The Korea Institute for Industrial Economics and Trade estimates that the 4.32 million Chinese tourists who visited Korea last year created an economic impact worth W13.4 trillion (US$1=W1,1022). That is equivalent to 0.9 percent of Korea’s GDP and the sale of 440,000 high-end sedans for W30 million each. The institute estimates that the growing numbers of Chinese tourists have created 240,000 jobs, four times the amount of jobs created over the same period by the nation’s top 47 conglomerates, including Samsung, Hyundai, SK and LG.
The number of Chinese tourists visiting Korea has risen more than 25 percent on average per year from 1.07 million in 2007 to 5 million this year. The explosive popularity of Korean TV soaps and pop music has placed Korea at the top of the wish list of Chinese travelers. They also spend more money here, from buying Korean cosmetics to having plastic surgery. Each Chinese visitor spent an average of US$2,272 during their stay in Korea last year, 1.3 times more than other foreigners.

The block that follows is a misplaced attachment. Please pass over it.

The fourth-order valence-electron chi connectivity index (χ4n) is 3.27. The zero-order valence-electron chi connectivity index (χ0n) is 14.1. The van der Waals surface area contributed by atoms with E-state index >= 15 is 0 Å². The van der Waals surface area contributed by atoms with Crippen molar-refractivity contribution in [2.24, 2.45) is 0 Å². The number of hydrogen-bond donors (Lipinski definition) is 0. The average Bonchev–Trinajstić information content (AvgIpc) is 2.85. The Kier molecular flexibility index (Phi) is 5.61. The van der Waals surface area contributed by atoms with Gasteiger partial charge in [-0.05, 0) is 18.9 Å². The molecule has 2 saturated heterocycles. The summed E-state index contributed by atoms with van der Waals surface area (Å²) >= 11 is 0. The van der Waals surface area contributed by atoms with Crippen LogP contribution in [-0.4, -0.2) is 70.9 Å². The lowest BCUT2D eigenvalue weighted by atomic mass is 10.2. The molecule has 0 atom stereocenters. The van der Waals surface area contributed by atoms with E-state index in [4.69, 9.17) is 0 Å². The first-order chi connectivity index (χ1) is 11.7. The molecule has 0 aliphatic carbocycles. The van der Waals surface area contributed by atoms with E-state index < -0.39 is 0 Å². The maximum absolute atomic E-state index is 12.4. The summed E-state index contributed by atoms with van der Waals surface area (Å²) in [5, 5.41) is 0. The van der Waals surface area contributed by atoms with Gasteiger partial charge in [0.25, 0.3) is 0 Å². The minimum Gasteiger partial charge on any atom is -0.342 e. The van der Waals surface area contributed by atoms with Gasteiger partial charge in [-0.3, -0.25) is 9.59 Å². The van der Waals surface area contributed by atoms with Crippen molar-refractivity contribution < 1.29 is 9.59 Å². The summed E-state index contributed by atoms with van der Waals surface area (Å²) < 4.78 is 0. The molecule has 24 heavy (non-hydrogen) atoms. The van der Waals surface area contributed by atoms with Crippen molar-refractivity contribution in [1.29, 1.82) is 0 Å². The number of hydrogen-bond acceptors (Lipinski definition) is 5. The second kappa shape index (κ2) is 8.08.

But complaints from Chinese visitors have also risen due to a shortage of hotel rooms and overcharging. Some vow never to come back after the way they were treated. Indeed, statistics show 60 percent of Japanese tourists return to Korea, but only 30 percent of Chinese visitors. The tourism industry has to stop treating the rise in Chinese tourists as a temporary phenomenon that is to be milked for all it is worth. It must approach the trend from a strategic standpoint to nurture a new growth industry that has the potential of creating many more jobs.
New resorts and other tourism-related infrastructure must be built in order to attract more Chinese tourists, while new medical services catering to their needs must also be developed.